On Sunday, May 21, 2023, my wife, Luella, and I had the unique privilege of worshipping with the grieving congregation of Redeemer Presbyterian Church on the east side of New York City. You could feel the congregation’s love for their pastor, Timothy Keller, who passed away two days earlier, on May 19.
We watched a video of Tim’s last words to the people he loved so much. His words of counsel going forward were classic Keller, but I was particularly taken by his very last charge. He told his congregation not to seek reputation. Quoting Jeremiah’s exhortation to his secretary, Baruch, “And do you seek great things for yourself? Seek them not...” (Jeremiah 45:5)
These were the final words of wisdom from a humble pastor to the people he had served for so many years. It was not just good biblical counsel, but a picture of Tim’s personal life, even amid his own worldwide recognition.
I sat in the service thinking that there are few things more beautiful than a long-term pastoral ministry that is driven and shaped by a love for Christ and a love for his church. Being a pastor is hard, with its peaks and valleys, hopes and heartaches, supporters and detractors, and seasons of sorrow and seasons of joy. But it is also beautiful to experience the growing and deepening bonds of love, see lasting gospel fruit, watch seekers become disciples, celebrate lost ones falling in love with Jesus, and organize ministries of mercy to meet people in need.
The beauty of such long-term pastoral ministry is made even more beautiful when it is scandal free, without the building of a personality cult, where what drives ministry is the gospel of Jesus Christ and not the establishment of a brand. For all that Tim was known for, this is the thing I esteem the most (and not just Tim, but also his wife, Kathy, who ministered to him and with him for all those years).
I cried when I heard the news of Tim’s homegoing. Not because we were close friends. Yes, we are the same age, shaped by very similar influences, and our ministries connected at several points throughout the years. No, I was emotional because a bright shining gospel light had gone out, as all human lights eventually do. From a distance, Tim pastored me, giving me hope and reminding me of why I do what I do.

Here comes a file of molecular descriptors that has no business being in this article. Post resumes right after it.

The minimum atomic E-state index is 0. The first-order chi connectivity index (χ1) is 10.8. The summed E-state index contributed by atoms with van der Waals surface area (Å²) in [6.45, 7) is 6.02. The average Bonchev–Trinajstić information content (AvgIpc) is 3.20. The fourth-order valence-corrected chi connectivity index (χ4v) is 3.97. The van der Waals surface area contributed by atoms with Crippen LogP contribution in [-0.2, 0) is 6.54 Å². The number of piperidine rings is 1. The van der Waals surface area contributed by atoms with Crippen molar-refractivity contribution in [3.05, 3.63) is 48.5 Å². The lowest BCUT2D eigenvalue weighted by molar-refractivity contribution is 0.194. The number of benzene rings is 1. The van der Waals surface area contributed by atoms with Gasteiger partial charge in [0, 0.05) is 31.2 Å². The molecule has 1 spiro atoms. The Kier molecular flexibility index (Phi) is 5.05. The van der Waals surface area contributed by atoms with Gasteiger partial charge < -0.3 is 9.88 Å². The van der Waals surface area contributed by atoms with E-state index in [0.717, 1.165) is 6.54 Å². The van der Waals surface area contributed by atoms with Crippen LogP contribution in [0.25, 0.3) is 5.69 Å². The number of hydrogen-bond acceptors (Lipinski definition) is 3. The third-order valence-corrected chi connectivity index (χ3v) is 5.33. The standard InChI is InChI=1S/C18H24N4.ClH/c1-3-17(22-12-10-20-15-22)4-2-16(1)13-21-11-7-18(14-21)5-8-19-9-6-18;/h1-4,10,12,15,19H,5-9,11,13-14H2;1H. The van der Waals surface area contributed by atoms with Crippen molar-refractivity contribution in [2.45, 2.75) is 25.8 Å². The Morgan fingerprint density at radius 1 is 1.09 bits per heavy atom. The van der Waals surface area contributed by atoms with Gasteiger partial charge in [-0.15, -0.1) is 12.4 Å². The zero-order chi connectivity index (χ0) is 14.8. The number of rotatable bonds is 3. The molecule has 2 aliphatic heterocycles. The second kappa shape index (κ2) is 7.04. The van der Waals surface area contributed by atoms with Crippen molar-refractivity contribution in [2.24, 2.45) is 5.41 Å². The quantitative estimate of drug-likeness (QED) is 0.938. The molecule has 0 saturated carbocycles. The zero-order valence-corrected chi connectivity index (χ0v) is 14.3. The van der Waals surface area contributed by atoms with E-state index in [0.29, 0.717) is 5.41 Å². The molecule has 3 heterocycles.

Tim was a brilliant communicator of the gospel, something I aspire to every day. His preaching was effective because it was shaped by the Two Great Commands. Because of his love for God, he was a lifelong student of Scripture, exegeting it with clarity for his people. And because of his love for people, he was a lifelong student of his congregation and the culture they lived and worked in. In his sermons, Tim exegeted people’s lives for them, with the gospel of Jesus Christ as his primary tool.
Both in age and in who influenced our thinking about the gospel and ministry, Tim Keller and I are “peers,” but I would never be so bold as to call him my peer. No, for me, Tim is one of those gospel heroes that God puts in your life to remind you what the main thing is, and to be a beacon of hope when the going gets hard.
I will miss Tim, but the Rock on which we all stand didn’t die with Tim, and for that, I am eternally grateful.
Paul David Tripp
1. How has God used Tim Keller to shape your Christian life? If you have not read or listened to Keller, how has God used another person (either living or in glory) to influence your walk with the Lord?
2. In what ways have you been “seeking great things for yourself” over the last year? What are you actively seeking that might be exclusively for selfish gain? How are you justifying these pursuits in your mind to ease your conscience?
3. How has this pursuit interfered with your love for God and love for others?
4. Why is it right to grieve death in this fallen world? How does the promise of heaven give us hope in the face of loss?